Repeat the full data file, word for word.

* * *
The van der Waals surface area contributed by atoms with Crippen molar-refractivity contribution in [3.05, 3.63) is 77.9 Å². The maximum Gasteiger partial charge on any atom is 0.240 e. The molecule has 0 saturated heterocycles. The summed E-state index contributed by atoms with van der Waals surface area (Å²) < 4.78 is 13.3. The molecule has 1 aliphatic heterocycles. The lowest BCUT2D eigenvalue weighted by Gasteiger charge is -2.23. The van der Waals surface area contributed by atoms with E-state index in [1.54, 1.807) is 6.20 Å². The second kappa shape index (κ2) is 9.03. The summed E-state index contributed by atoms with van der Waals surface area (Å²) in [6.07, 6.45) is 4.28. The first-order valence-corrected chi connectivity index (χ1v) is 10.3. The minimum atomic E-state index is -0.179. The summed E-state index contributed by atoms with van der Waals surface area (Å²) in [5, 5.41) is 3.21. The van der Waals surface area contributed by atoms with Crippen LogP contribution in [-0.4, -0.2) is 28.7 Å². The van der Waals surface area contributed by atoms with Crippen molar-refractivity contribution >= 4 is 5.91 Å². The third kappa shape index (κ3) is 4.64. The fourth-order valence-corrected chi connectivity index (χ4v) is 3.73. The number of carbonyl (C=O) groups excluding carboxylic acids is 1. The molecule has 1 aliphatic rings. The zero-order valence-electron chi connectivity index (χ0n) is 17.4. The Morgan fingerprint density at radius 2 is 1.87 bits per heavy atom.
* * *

The van der Waals surface area contributed by atoms with Crippen molar-refractivity contribution in [3.05, 3.63) is 77.9 Å². The maximum Gasteiger partial charge on any atom is 0.240 e. The molecule has 0 saturated heterocycles. The summed E-state index contributed by atoms with van der Waals surface area (Å²) < 4.78 is 13.3. The molecule has 1 aliphatic heterocycles. The lowest BCUT2D eigenvalue weighted by Gasteiger charge is -2.23. The van der Waals surface area contributed by atoms with E-state index in [1.54, 1.807) is 6.20 Å². The second kappa shape index (κ2) is 9.03. The summed E-state index contributed by atoms with van der Waals surface area (Å²) in [6.07, 6.45) is 4.28. The first-order valence-corrected chi connectivity index (χ1v) is 10.3. The minimum atomic E-state index is -0.179. The summed E-state index contributed by atoms with van der Waals surface area (Å²) in [5, 5.41) is 3.21. The van der Waals surface area contributed by atoms with Crippen LogP contribution in [-0.4, -0.2) is 28.7 Å². The van der Waals surface area contributed by atoms with Crippen molar-refractivity contribution >= 4 is 5.91 Å². The third kappa shape index (κ3) is 4.64. The fourth-order valence-corrected chi connectivity index (χ4v) is 3.73. The number of carbonyl (C=O) groups excluding carboxylic acids is 1. The molecule has 1 aliphatic rings. The zero-order valence-electron chi connectivity index (χ0n) is 17.4. The Morgan fingerprint density at radius 2 is 1.87 bits per heavy atom.